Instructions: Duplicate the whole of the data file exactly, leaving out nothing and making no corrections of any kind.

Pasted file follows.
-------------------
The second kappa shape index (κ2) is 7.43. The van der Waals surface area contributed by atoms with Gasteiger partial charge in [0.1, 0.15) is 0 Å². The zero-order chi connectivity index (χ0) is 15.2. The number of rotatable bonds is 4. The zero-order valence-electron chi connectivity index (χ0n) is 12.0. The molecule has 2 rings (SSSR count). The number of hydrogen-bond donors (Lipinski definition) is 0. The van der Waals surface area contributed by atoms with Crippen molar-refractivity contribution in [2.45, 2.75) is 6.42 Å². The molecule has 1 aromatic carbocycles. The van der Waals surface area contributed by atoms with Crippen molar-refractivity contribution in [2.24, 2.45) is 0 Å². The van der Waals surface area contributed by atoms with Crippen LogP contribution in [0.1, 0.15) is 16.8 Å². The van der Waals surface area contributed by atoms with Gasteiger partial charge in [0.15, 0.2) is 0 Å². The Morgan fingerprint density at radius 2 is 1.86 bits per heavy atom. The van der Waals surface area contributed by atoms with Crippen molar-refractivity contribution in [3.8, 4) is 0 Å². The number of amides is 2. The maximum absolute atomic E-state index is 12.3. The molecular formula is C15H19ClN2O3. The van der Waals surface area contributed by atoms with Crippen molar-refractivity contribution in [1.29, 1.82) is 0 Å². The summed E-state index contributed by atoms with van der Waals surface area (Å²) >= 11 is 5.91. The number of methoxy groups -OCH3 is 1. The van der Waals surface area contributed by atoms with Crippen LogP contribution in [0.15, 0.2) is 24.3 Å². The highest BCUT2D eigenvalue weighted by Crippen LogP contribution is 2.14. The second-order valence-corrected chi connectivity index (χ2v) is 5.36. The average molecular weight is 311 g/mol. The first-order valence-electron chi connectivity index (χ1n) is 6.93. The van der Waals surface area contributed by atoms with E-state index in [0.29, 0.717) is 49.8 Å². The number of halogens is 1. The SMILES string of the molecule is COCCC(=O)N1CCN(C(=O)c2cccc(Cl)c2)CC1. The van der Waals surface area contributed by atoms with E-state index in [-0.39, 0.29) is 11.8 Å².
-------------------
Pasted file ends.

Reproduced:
The second kappa shape index (κ2) is 7.43. The van der Waals surface area contributed by atoms with Gasteiger partial charge in [0.1, 0.15) is 0 Å². The zero-order chi connectivity index (χ0) is 15.2. The number of rotatable bonds is 4. The zero-order valence-electron chi connectivity index (χ0n) is 12.0. The molecule has 2 rings (SSSR count). The number of hydrogen-bond donors (Lipinski definition) is 0. The van der Waals surface area contributed by atoms with Crippen molar-refractivity contribution in [2.45, 2.75) is 6.42 Å². The molecule has 1 aromatic carbocycles. The van der Waals surface area contributed by atoms with Crippen molar-refractivity contribution in [2.24, 2.45) is 0 Å². The van der Waals surface area contributed by atoms with Crippen LogP contribution in [0.1, 0.15) is 16.8 Å². The van der Waals surface area contributed by atoms with Gasteiger partial charge in [0.15, 0.2) is 0 Å². The Morgan fingerprint density at radius 2 is 1.86 bits per heavy atom. The van der Waals surface area contributed by atoms with Crippen molar-refractivity contribution in [3.8, 4) is 0 Å². The number of amides is 2. The maximum absolute atomic E-state index is 12.3. The molecular formula is C15H19ClN2O3. The van der Waals surface area contributed by atoms with Crippen molar-refractivity contribution in [1.29, 1.82) is 0 Å². The summed E-state index contributed by atoms with van der Waals surface area (Å²) >= 11 is 5.91. The number of methoxy groups -OCH3 is 1. The van der Waals surface area contributed by atoms with Crippen LogP contribution in [0.15, 0.2) is 24.3 Å². The highest BCUT2D eigenvalue weighted by Crippen LogP contribution is 2.14. The second-order valence-corrected chi connectivity index (χ2v) is 5.36. The average molecular weight is 311 g/mol. The first-order valence-electron chi connectivity index (χ1n) is 6.93. The van der Waals surface area contributed by atoms with E-state index in [0.29, 0.717) is 49.8 Å². The number of halogens is 1. The SMILES string of the molecule is COCCC(=O)N1CCN(C(=O)c2cccc(Cl)c2)CC1. The van der Waals surface area contributed by atoms with E-state index in [-0.39, 0.29) is 11.8 Å².